United States Ambassador accredited near Monrovia, Deborah Malac, has said that the US government does not intend to evacuate its citizens from the country as is being speculated in the media. Instead, she said, her government is rather navigating means through which it can help the Liberian government battle the Ebola epidemic that is killing people daily.
Ambassador Malac gave this assurance Tuesday, July 29, during the second meeting of the National Ebola Task Force, chaired by President Ellen Johnson Sirleaf, who was also in the meeting.
“I want to dispel the rumors that we preparing to evacuate our citizens from Liberia. It’s not true. We will continue to follow the reports from the World Health Organization (WHO) and the United States Center for Disease Control (CDC), on this matter,” she said.
As the biggest outbreak ever of the Ebola virus ravages Liberia, Guniea and Sierra Leone, there have been widespread fears and jitters in many quarters of the Liberian public that the United States might evacuate its citizens and embassy staff from the country after two of its citizens fell prey to the deadly virus. Should this happen, many said, it could be a signal that the situation has gone out of hand or become uncontrollable.
These fears were further enhanced when the U.S. Embassy in Monrovia, Monday, July 28, sent out a “Security Message for U.S. Citizens.” The message contained a major update on the Ebola situation in the country and the region. This was followed by a scheduled mass meeting held yesterday for all US citizens residing in Liberia.
Ambassador Malac took the opportunity at Tuesday's task force meeting to address the speculations and fears that had gripped the general public.
The US diplomat said her government was pleased to see that the Liberian government was working to tackle the disease with one concerted effort.
There are reports that the two US citizens, who were confirmed positive with the virus, are now in a critical condition.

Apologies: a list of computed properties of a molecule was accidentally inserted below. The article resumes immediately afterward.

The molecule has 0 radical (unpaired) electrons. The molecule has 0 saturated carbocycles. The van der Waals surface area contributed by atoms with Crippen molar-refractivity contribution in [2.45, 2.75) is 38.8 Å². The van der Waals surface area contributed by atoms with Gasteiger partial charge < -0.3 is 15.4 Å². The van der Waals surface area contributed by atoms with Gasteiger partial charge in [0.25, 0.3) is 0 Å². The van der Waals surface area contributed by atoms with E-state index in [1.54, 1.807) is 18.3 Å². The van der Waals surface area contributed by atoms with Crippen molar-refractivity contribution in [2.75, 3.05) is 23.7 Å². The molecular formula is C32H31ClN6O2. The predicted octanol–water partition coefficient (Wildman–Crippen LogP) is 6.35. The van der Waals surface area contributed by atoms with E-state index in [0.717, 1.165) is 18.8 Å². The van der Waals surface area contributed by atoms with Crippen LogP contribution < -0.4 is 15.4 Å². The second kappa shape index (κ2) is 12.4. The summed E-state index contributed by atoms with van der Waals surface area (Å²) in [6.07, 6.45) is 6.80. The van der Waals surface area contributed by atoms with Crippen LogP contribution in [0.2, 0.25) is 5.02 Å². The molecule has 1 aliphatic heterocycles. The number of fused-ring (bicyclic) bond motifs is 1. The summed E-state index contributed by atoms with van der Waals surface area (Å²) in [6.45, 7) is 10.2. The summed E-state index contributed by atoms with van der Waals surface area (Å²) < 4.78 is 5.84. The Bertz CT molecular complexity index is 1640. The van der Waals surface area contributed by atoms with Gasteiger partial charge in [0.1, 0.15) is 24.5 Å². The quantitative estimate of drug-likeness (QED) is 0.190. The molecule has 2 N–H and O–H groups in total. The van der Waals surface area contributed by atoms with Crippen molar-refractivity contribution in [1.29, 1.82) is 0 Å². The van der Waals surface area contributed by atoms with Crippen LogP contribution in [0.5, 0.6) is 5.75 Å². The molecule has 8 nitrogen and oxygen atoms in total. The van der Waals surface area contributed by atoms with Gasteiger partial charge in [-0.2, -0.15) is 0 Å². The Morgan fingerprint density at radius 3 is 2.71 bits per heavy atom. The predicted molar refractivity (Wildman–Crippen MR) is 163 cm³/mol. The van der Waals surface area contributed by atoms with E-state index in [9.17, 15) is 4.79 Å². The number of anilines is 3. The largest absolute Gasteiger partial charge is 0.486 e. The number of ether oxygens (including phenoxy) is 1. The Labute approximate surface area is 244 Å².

Dr. Kent Brantly along with aid worker, Nancy Writebol, both of whom work for Samaritan Purse and Sudan Interior Mission (SIM), contracted the virus at the ELWA facility while attending to victims. The two Americans are currently quarantined and undergoing treatment.
SIM manages the ELWA Hospital, which it built in Paynesville in 1965.
According to Mail Online, a UK-based online news outlet, Dr. Brantly, is said to be in grave condition as he slips into the virus's dreaded grip.
Colleagues of Dr. Brantly, a Texas-trained doctor, spoke out Monday in praise of the young physician's dedication to helping heal Africa even in the terrifying face of virulent disease.
Brantly says he is 'terrified' of the disease progressing further, the outlet quoted Dr. David Mcray as having said. He is director of maternal-child health at John Peter Smith Hospital in Fort Worth, where Brantly completed a four-year residency.
Still, colleagues and family members said Brantly, 33, knew of the risks associated with working in one of the world's poorest countries during an epidemic and did not regret his choice.
"Kent prepared himself to be a lifetime medical missionary,' said his mother, Jan Brantly. 'His heart is in Africa.'
Brantly began a two-year fellowship with Samaritan's Purse last October to serve as a general practitioner, delivering babies and performing surgeries at a mission hospital, ELWA, in the Monrovia suburb of Paynesville.
When Ebola virus spread from Guinea into Liberia, Dr. Brantly and his wife, Amber, re-evaluated their commitment, but decided to stay in the country with their children, ages 3 and 5.
Dr. Brantly, who undertook humanitarian work while studying medicine at Indiana University, working in impoverished, inner-city neighborhoods, was the director of the hospital's Ebola clinic, wearing full-body protective gear in the Equatorial heat for upward of three hours at a time to treat patients.
“During his four-year family medicine residency, he accompanied Mcray on medical missions to Uganda and earthquake-devastated Haiti. He also spent several weeks working in Tanzania, where a cousin lives and works as a medical missionary, Mailonline quotes Dr. Mcray as saying.
Before contracting Ebola, Brantly and his family 'really enjoyed Liberia.' Despite his fears, Brantly said earlier Monday that he's got no regrets about going to Africa.
Kent Smith, an elder at the South Central Alliance Churches in Fort Worth, Texas, where Kent Brantly and his wife Amber worship, told MailOnline that the doctor has been frank with friends.
'God's going to deliver me from this but even if he doesn't I have lived my life for him and I have no regrets,' Dr. Brantly is quoted as having said.
Nancy Writebol, the second American to fall victim to the disease is a member of Charlotte’s Calvary Church and a missionary. Upon learning Friday, July 25, that she had tested positive for the virus, she was immediately isolated and is receiving care.
Writebol’s husband, David, also a missionary in Liberia, was working as a hygienist, spraying protective suits worn by medical practitioners.